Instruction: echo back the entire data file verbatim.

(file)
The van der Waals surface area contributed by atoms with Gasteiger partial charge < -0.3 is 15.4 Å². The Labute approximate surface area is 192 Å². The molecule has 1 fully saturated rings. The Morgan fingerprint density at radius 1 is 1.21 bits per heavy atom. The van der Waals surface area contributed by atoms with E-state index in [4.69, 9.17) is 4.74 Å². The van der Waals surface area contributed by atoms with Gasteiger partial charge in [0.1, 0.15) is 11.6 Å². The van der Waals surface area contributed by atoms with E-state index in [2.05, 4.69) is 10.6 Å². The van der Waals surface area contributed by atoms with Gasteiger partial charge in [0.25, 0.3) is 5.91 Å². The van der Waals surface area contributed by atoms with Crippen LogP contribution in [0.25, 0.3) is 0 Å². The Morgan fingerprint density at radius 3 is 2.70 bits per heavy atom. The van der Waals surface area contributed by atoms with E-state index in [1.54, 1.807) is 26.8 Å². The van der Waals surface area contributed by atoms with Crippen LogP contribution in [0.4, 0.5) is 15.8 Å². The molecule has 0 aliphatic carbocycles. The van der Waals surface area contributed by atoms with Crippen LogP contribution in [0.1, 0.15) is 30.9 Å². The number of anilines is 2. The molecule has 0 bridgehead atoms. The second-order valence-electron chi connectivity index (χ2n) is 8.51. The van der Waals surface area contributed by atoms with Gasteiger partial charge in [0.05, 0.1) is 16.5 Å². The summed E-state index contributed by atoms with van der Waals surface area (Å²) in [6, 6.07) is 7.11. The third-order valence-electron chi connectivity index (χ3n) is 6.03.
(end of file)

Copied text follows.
The van der Waals surface area contributed by atoms with Gasteiger partial charge < -0.3 is 15.4 Å². The Labute approximate surface area is 192 Å². The molecule has 1 fully saturated rings. The Morgan fingerprint density at radius 1 is 1.21 bits per heavy atom. The van der Waals surface area contributed by atoms with E-state index in [4.69, 9.17) is 4.74 Å². The van der Waals surface area contributed by atoms with Gasteiger partial charge in [0.1, 0.15) is 11.6 Å². The van der Waals surface area contributed by atoms with E-state index in [2.05, 4.69) is 10.6 Å². The van der Waals surface area contributed by atoms with Gasteiger partial charge in [0.25, 0.3) is 5.91 Å². The van der Waals surface area contributed by atoms with Crippen LogP contribution in [0.25, 0.3) is 0 Å². The Morgan fingerprint density at radius 3 is 2.70 bits per heavy atom. The van der Waals surface area contributed by atoms with E-state index in [1.54, 1.807) is 26.8 Å². The van der Waals surface area contributed by atoms with Crippen LogP contribution in [0.4, 0.5) is 15.8 Å². The molecule has 0 aliphatic carbocycles. The van der Waals surface area contributed by atoms with Crippen LogP contribution in [0.1, 0.15) is 30.9 Å². The number of anilines is 2. The molecule has 0 bridgehead atoms. The second-order valence-electron chi connectivity index (χ2n) is 8.51. The van der Waals surface area contributed by atoms with Gasteiger partial charge in [0.05, 0.1) is 16.5 Å². The summed E-state index contributed by atoms with van der Waals surface area (Å²) in [6, 6.07) is 7.11. The third-order valence-electron chi connectivity index (χ3n) is 6.03.